Healthy Living

When Food Is Just Numbers, I Never Win — Personal History

Our Personal History series invites cooks and eaters to tell the stories of their lives through food. Arianna's journey is one of learning (and relearning) food through the lens of numbers.

I know there was a time in my life when food was simply food and not just a bunch of numbers, but getting there requires some memory mining. I'd just turned 13, and was starting a new school in the fall. June through August were set aside for crafting a better version of myself — more mature, more outgoing, more popular — and the key to becoming this better self, I knew, was losing weight. This wasn't a new endeavor. I'd been unhappy with my body for as long as I'd been conscious of it, but I'd never had success in changing it.

I knew if I wanted to shrink my tummy, which had only expanded as I got older despite my mother's regular assurances that it was "baby fat," I'd need to get serious and regimented about what I ate. I needed a reliable system.

And then, as if by magic, Atkins happened.

I discovered Atkins maybe six months before it would become ubiquitous, during my family's annual summer vacation in California. Each year, we'd spend a week visiting my parents' longtime friends, whose family mirrored my own (parents from the Bronx having settled out West, two daughters, two sons), and this year I was especially fixated on Sandy, who was a week older than me. I saw her the way I saw most girls in my orbit, which is to say she was the personification of everything I wasn't: energetic, unrestrained, happy, and, most importantly, thin.


10 Simple Ways to Upgrade Roasted Broccoli — 1 Ingredient, 10 Ways

For weeknight dinners I'm all about super-simple sides. That usually translates to roasted veggies, with broccoli leading the pack. On its own, even the crowd-pleaser roasted broccoli can get a little boring and repetitive, but it certainly doesn't have to be that way. The easiest way to switch things up? Change the seasoning.


How Cookbook Author Laura Lea Goldberg Starts Her Morning — Healthy Mornings

(Image credit: Kate Davis)

Picture this: It's 2007 in Charlottesville, Virginia. My alarm wakes me with its angry red flashing at 8 a.m., which is the early bird special for me. My first lecture starts at 8:30, and I need at least 15 minutes to walk there.

I hadn't planned on going out the night before, but all my friends were celebrating a home sports victory at the Mellow Mushroom (yes, real name). FOMO won, so as I roll out of bed, I feel my brain rolling as well, which means I also need to factor in a stop at the local bodega.

Ignoring my tangled mess of sheets and messy bedroom, I throw on jeans and a sweatshirt, brush my teeth, and scrunch my hair into a bun. I grab my backpack and a chocolate-oat bar, and scurry across the train tracks to get my favorite fruit drink. I purchase two, along with an iced-filled Big Gulp cup, lid, and straw. I slurp as I walk and cram down the bar before walking into the large auditorium for the start of another college day.


How To Grill the Best Corn on the Cob — Cooking Lessons from The Kitchn

(Image credit: Joe Lingeman)

It's summer, which means that not only is your grill hot, but corn is finally juicy and sweet. The two need to meet. While I'd like to tell you it's as simple as throwing the cobs on the hot grill and letting the two mingle, there is some work that must be done to get the corn and its husk ready for the grill.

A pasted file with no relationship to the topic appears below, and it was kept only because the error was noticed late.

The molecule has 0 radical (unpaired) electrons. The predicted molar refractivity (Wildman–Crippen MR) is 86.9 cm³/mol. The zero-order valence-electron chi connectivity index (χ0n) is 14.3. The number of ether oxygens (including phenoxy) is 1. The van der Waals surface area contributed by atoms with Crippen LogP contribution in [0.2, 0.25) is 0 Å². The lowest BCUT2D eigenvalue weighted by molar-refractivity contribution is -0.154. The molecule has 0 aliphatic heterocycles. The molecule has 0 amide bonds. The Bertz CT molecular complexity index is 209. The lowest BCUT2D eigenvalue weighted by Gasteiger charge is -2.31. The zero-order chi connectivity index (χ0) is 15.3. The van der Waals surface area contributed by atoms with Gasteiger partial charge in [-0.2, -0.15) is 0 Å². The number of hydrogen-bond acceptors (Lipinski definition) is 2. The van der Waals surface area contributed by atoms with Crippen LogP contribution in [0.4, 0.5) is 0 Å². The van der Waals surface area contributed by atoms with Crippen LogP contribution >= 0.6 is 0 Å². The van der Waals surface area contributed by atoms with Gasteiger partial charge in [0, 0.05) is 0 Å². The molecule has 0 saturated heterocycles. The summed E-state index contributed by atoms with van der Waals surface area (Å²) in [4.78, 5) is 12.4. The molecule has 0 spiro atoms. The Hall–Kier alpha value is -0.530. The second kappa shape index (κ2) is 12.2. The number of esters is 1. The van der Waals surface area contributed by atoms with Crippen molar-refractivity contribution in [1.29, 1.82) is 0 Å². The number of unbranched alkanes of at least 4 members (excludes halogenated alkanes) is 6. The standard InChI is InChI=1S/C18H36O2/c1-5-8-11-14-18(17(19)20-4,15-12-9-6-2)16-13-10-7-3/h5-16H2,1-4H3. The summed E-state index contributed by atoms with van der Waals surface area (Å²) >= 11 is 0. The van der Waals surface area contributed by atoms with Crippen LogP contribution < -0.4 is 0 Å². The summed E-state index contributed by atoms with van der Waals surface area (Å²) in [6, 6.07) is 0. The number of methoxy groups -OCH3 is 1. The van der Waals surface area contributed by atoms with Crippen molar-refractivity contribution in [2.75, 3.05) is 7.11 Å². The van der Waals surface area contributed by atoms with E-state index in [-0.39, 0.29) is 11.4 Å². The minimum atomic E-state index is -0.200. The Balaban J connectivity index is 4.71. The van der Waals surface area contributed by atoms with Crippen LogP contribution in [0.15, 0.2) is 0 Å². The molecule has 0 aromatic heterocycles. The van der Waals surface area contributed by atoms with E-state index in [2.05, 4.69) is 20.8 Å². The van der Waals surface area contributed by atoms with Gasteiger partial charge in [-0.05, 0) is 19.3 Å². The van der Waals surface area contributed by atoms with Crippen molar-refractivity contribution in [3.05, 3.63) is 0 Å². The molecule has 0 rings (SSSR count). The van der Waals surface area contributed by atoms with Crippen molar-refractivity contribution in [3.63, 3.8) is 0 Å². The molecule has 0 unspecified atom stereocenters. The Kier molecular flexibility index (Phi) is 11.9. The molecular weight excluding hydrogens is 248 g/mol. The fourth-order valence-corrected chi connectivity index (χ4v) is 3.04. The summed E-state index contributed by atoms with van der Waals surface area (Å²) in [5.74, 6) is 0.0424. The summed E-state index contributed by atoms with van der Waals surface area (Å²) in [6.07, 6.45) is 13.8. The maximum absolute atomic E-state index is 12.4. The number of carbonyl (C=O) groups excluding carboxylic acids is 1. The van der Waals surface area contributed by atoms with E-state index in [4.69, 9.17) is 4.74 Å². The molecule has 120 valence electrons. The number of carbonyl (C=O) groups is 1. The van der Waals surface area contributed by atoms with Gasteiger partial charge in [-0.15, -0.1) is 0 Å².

PSA: Being Healthy Isn’t a Contest, So Stop Trying to Win It — The Financial Diet

Welcome to a column from The Financial Diet, one of our very favorite sites, dedicated to money and everything it touches. One of the best ways to take charge of your financial life is through food and cooking. This column from TFD founders Chelsea Fagan and Lauren Ver Hage will help you be better with money, thanks to the kitchen. A version of this post originally appeared on The Financial Diet.

I've been thinking a lot lately about what it means to be healthy — if it's a word I qualify for, or a word I even aspire to. I think it's a word that is generally more useful than things like "normal," in the sense that it allows for varying definitions based on goals and needs, but it also feels like an increasingly loaded word, full of judgment and constantly moving goalposts.

I know (vaguely) what it means for me to be healthy, from both a mental and physical standpoint, but I also know that it's not a constant state, or a mountain I will one day climb to the top of and sit upon for the rest of my life. My life, like anyone else's, is made up of millions of little individual choices, some better and some worse for me, and the battles are won much more along the averages than they are on any individual choice. And yet this sensible, how-am-I-doing-on-the-whole approach seems to have almost entirely disappeared from our culture, replaced by a violent pendulum swing that is always pushing us to indulgence or deprivation.


Organic Farming May Leave a Larger Carbon Footprint Than You Think — Food News

When you consume organic food, there's that feeling that you've done something good — for your body and for the environment. But organic foods are not what they seem. They offer consumers the promise of synthetic pesticide-free produce and are perceived to be healthier — studies have found conflicting findings about their nutritional superiority — but their environmental impact is being challenged, as it may be doing more harm than good.

If consuming organic fare and doing right by the environment is a top priority on your list, then the findings from a team of researchers from Germany and Sweden have some unfortunate news.


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